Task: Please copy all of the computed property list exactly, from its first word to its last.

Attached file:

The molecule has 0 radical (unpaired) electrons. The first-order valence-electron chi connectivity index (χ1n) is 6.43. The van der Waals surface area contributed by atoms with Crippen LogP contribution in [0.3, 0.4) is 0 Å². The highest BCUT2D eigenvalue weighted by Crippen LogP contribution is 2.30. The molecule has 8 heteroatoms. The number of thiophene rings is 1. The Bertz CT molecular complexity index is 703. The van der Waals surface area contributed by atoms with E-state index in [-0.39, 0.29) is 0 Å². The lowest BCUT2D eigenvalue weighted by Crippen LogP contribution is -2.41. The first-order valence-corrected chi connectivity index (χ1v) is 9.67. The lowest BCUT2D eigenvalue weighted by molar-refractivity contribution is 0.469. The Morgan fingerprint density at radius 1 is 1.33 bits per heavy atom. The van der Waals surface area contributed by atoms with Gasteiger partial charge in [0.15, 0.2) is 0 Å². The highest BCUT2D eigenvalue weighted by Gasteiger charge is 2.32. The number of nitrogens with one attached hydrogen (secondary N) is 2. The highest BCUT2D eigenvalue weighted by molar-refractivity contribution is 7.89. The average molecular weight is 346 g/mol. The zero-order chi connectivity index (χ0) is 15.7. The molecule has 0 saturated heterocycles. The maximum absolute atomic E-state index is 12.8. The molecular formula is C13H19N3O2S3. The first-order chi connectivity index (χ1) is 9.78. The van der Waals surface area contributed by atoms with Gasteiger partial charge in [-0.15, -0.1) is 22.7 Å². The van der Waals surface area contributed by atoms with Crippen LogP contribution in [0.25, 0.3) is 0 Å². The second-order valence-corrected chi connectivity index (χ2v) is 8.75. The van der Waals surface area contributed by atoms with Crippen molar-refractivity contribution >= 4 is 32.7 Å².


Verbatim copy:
The molecule has 0 radical (unpaired) electrons. The first-order valence-electron chi connectivity index (χ1n) is 6.43. The van der Waals surface area contributed by atoms with Crippen LogP contribution in [0.3, 0.4) is 0 Å². The highest BCUT2D eigenvalue weighted by Crippen LogP contribution is 2.30. The molecule has 8 heteroatoms. The number of thiophene rings is 1. The Bertz CT molecular complexity index is 703. The van der Waals surface area contributed by atoms with E-state index in [-0.39, 0.29) is 0 Å². The lowest BCUT2D eigenvalue weighted by Crippen LogP contribution is -2.41. The first-order valence-corrected chi connectivity index (χ1v) is 9.67. The lowest BCUT2D eigenvalue weighted by molar-refractivity contribution is 0.469. The Morgan fingerprint density at radius 1 is 1.33 bits per heavy atom. The van der Waals surface area contributed by atoms with Gasteiger partial charge in [0.15, 0.2) is 0 Å². The highest BCUT2D eigenvalue weighted by Gasteiger charge is 2.32. The number of nitrogens with one attached hydrogen (secondary N) is 2. The highest BCUT2D eigenvalue weighted by molar-refractivity contribution is 7.89. The average molecular weight is 346 g/mol. The zero-order chi connectivity index (χ0) is 15.7. The molecule has 0 saturated heterocycles. The maximum absolute atomic E-state index is 12.8. The molecular formula is C13H19N3O2S3. The first-order chi connectivity index (χ1) is 9.78. The van der Waals surface area contributed by atoms with Gasteiger partial charge in [-0.15, -0.1) is 22.7 Å². The van der Waals surface area contributed by atoms with Crippen LogP contribution in [0.25, 0.3) is 0 Å². The second-order valence-corrected chi connectivity index (χ2v) is 8.75. The van der Waals surface area contributed by atoms with Crippen molar-refractivity contribution >= 4 is 32.7 Å².